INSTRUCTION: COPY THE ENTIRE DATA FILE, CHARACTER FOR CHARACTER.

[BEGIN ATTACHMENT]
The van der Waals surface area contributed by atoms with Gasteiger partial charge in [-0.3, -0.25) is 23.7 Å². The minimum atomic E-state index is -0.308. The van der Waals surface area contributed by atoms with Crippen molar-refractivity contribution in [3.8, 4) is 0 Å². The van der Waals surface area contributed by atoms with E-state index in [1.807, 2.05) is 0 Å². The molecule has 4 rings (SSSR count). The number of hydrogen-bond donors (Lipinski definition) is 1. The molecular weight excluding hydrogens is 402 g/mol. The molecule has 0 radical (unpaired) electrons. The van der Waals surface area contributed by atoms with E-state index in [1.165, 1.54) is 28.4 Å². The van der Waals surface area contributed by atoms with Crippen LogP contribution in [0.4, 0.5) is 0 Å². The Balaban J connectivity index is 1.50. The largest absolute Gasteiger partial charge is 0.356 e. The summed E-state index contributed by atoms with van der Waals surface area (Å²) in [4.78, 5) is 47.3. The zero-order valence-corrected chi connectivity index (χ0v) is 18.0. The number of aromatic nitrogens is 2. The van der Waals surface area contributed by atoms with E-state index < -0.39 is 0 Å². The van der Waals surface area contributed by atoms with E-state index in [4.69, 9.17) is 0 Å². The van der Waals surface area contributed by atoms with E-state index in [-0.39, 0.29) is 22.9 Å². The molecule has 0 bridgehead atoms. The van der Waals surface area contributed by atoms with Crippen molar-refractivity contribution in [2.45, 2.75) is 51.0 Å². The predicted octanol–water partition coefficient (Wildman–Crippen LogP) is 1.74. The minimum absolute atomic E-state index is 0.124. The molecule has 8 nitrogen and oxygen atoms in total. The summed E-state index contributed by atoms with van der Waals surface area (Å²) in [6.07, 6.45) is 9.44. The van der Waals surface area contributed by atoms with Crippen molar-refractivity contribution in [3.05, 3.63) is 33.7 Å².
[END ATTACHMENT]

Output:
The van der Waals surface area contributed by atoms with Gasteiger partial charge in [-0.3, -0.25) is 23.7 Å². The minimum atomic E-state index is -0.308. The van der Waals surface area contributed by atoms with Crippen molar-refractivity contribution in [3.8, 4) is 0 Å². The van der Waals surface area contributed by atoms with E-state index in [1.807, 2.05) is 0 Å². The molecule has 4 rings (SSSR count). The number of hydrogen-bond donors (Lipinski definition) is 1. The molecular weight excluding hydrogens is 402 g/mol. The molecule has 0 radical (unpaired) electrons. The van der Waals surface area contributed by atoms with E-state index in [1.165, 1.54) is 28.4 Å². The van der Waals surface area contributed by atoms with Crippen LogP contribution in [0.4, 0.5) is 0 Å². The Balaban J connectivity index is 1.50. The largest absolute Gasteiger partial charge is 0.356 e. The summed E-state index contributed by atoms with van der Waals surface area (Å²) in [4.78, 5) is 47.3. The zero-order valence-corrected chi connectivity index (χ0v) is 18.0. The number of aromatic nitrogens is 2. The van der Waals surface area contributed by atoms with E-state index < -0.39 is 0 Å². The van der Waals surface area contributed by atoms with E-state index in [4.69, 9.17) is 0 Å². The van der Waals surface area contributed by atoms with E-state index in [-0.39, 0.29) is 22.9 Å². The molecule has 0 bridgehead atoms. The van der Waals surface area contributed by atoms with Crippen molar-refractivity contribution in [2.45, 2.75) is 51.0 Å². The predicted octanol–water partition coefficient (Wildman–Crippen LogP) is 1.74. The minimum absolute atomic E-state index is 0.124. The molecule has 8 nitrogen and oxygen atoms in total. The summed E-state index contributed by atoms with van der Waals surface area (Å²) in [6.07, 6.45) is 9.44. The van der Waals surface area contributed by atoms with Crippen molar-refractivity contribution in [3.05, 3.63) is 33.7 Å².